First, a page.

We do not support your browser. Please take a moment and upgrade to the most recent version of Internet Explorer.

How the Body Regulates Scar Tissue Growth after Heart Attacks



UCLA CTSI News Archive

Electron microscopy images show (left) a healthy scar containing collagen type 5, with scar fibers smoothly arranged in parallel, and (right) an unhealthy scar containing no collagen type 5, with a disorganized architecture and disarray of scar fibers.

New UCLA research conducted in mice could explain why some people suffer more extensive scarring than others after a heart attack. The study, published in the journal Cell, reveals that a protein known as type 5 collagen plays a critical role in regulating the size of scar tissue in the heart. 

Once formed, heart scar tissue remains for life, reducing the heart’s ability to pump blood and adding strain to the remaining heart muscle. People who develop larger scars have a higher risk of heart rhythm problems, heart failure and sudden cardiac death.  

“Two individuals with the same degree of heart attack can end up with different amounts of scar tissue,” said Dr. Arjun Deb, the study’s senior author and a member of Eli and Edythe Broad Center of Regenerative Medicine and Stem Cell Research at UCLA. “Given the clear correlation between scar size and survival rates, we set out to understand why some hearts scar more than others. If we can reduce this scarring, we can greatly improve survival.”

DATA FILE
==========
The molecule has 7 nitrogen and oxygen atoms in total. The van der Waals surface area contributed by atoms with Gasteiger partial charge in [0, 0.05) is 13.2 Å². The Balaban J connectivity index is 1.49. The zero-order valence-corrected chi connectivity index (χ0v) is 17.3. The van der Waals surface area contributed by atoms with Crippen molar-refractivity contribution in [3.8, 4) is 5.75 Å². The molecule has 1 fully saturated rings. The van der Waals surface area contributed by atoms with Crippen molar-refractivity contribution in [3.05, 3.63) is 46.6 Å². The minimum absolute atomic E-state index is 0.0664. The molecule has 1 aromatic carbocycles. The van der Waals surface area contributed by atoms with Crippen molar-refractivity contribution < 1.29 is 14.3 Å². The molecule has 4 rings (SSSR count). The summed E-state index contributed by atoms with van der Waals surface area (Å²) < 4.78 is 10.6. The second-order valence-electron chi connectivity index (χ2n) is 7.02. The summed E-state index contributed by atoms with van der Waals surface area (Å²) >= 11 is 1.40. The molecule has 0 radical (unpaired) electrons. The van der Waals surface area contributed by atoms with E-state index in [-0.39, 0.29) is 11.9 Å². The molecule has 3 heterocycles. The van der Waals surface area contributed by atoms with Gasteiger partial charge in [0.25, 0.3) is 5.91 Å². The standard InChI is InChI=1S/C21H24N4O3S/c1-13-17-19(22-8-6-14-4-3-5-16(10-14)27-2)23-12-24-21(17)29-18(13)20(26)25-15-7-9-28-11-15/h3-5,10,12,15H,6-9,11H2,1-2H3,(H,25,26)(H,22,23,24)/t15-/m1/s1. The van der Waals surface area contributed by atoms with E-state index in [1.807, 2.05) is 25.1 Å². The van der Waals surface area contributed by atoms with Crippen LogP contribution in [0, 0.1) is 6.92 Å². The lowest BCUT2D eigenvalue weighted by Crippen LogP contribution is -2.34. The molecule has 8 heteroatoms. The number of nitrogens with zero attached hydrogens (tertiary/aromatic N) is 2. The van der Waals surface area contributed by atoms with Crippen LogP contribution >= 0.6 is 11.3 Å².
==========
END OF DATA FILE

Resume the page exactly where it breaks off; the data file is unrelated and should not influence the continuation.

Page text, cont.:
Read the full story in the UCLA press release

This study was funded by the National Institutes of Health, the Department of Defense, the National Science Foundation, the James Eason Cardiovascular Discovery Fund, the UCLA Clinical and Translational Science Institute, the UPLIFT Program at UCLA, a UCLA Broad Stem Cell Research Center Rose Hills Foundation Innovator Grant, and a UCLA Broad Stem Cell Research Center and UCLA California NanoSystems Institute Planning Award. The senior author, Dr. Arjun Deb, is the leader of the UCLA David Geffen School of Medicine’s Cardiovascular Research Theme.